Andre Nussenzweig, PhD is a Distinguished NIH investigator and Branch Chief of the Laboratory of Genome Integrity within the Center for Cancer Research at the National Cancer Institute. He earned his BA in physics at New York University, and subsequently obtained a Ph.D. in physics at Yale University. After doing a postdoctoral fellowship in physics with Serge Haroche at the Ecole Normale Superieure in Paris, France, he became interested in a career in biological science, and began researching DNA repair mechanisms at Memorial Sloan-Kettering. In 1998, he established his independent research group at the National Cancer Institute in Bethesda Maryland. Awards include the Arthur S. Flemming Award, the National Cancer Institute and NIH Director’s Awards, and the Basser Global Prize for BRCA Research. He is an elected a member of EMBO, the National Academy of Medicine, the American Academy of Arts and Science, and the National Academy of Sciences.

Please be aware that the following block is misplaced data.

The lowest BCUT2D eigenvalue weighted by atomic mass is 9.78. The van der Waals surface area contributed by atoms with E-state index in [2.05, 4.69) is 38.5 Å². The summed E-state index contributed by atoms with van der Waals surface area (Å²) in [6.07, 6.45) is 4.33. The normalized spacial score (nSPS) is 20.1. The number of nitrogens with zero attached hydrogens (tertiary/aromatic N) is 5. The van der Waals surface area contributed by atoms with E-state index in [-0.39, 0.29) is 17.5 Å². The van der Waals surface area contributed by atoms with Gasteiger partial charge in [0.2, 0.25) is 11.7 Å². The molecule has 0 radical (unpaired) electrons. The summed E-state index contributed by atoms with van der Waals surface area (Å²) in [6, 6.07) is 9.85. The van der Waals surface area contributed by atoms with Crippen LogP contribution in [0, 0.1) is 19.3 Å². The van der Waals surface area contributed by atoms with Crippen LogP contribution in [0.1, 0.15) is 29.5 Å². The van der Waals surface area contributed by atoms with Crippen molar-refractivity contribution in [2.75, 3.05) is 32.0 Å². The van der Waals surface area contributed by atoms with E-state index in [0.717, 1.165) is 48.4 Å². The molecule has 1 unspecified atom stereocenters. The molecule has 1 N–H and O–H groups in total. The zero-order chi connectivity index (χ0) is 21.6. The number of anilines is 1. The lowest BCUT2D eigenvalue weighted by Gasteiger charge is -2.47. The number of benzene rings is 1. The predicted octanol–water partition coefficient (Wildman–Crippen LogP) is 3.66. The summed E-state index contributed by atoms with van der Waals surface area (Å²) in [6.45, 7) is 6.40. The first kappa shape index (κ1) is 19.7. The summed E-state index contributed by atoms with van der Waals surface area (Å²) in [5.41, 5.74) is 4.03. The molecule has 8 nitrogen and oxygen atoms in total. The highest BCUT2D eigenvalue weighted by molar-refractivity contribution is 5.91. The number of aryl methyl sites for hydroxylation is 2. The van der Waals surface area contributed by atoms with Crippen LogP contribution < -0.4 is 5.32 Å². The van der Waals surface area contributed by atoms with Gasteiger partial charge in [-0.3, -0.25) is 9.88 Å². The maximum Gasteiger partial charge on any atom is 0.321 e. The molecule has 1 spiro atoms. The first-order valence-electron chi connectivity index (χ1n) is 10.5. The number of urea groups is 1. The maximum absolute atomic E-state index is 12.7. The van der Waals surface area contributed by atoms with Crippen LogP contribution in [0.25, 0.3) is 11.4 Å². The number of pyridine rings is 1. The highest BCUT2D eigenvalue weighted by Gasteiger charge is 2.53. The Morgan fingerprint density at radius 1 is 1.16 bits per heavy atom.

Research Interests

Andre Nussenzweig has contributed to our understanding of genomic instability, a precursor and hallmark of all cancers. His work demonstrated that the eukaryotic non-homologous end joining repair pathway is a major genome caretaker and a powerful barrier against cancer, that a core histone protein functions as a tumor suppressor, and that BRCA1-deficient cancers can become rewired in ways that restore their capacity for homologous recombination. He has also been at the leading-edge of developing pioneering genomic technologies that have helped identify new classes of fragile sites which reside at conserved topological domain borders which are commonly translocated in cancer. He further utilized these technologies to uncover a novel biomarker within microsatellite unstable tumors that is being used to develop new drug targets for multiple cancer types, and discovered that human neurons harbor high levels of endogenous ‘programmed’ DNA damage at regulatory genomic elements, a finding with implications for mutagenesis associated with aging and neurological diseases.

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Primary Section

Section 41: Medical Genetics, Hematology, and Oncology

Secondary Section

Section 26: Genetics